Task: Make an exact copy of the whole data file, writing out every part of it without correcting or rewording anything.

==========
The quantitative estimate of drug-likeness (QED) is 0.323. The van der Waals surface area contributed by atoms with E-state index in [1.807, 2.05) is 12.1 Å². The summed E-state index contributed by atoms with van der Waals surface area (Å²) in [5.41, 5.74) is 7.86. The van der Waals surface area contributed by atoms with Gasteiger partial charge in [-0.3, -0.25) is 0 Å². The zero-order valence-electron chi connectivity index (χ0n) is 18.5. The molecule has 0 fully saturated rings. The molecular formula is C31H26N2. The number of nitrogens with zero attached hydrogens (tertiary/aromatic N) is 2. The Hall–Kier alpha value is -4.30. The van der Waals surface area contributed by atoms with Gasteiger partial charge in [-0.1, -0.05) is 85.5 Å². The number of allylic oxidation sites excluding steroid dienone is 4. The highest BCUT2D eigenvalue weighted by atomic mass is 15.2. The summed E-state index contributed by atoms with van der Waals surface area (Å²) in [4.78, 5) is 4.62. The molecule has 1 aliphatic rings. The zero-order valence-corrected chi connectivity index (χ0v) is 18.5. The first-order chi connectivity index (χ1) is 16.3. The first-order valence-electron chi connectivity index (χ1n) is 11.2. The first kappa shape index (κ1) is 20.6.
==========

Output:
The quantitative estimate of drug-likeness (QED) is 0.323. The van der Waals surface area contributed by atoms with E-state index in [1.807, 2.05) is 12.1 Å². The summed E-state index contributed by atoms with van der Waals surface area (Å²) in [5.41, 5.74) is 7.86. The van der Waals surface area contributed by atoms with Gasteiger partial charge in [-0.3, -0.25) is 0 Å². The zero-order valence-electron chi connectivity index (χ0n) is 18.5. The molecule has 0 fully saturated rings. The molecular formula is C31H26N2. The number of nitrogens with zero attached hydrogens (tertiary/aromatic N) is 2. The Hall–Kier alpha value is -4.30. The van der Waals surface area contributed by atoms with Gasteiger partial charge in [-0.1, -0.05) is 85.5 Å². The number of allylic oxidation sites excluding steroid dienone is 4. The highest BCUT2D eigenvalue weighted by atomic mass is 15.2. The summed E-state index contributed by atoms with van der Waals surface area (Å²) in [4.78, 5) is 4.62. The molecule has 1 aliphatic rings. The zero-order valence-corrected chi connectivity index (χ0v) is 18.5. The first-order chi connectivity index (χ1) is 16.3. The first-order valence-electron chi connectivity index (χ1n) is 11.2. The first kappa shape index (κ1) is 20.6.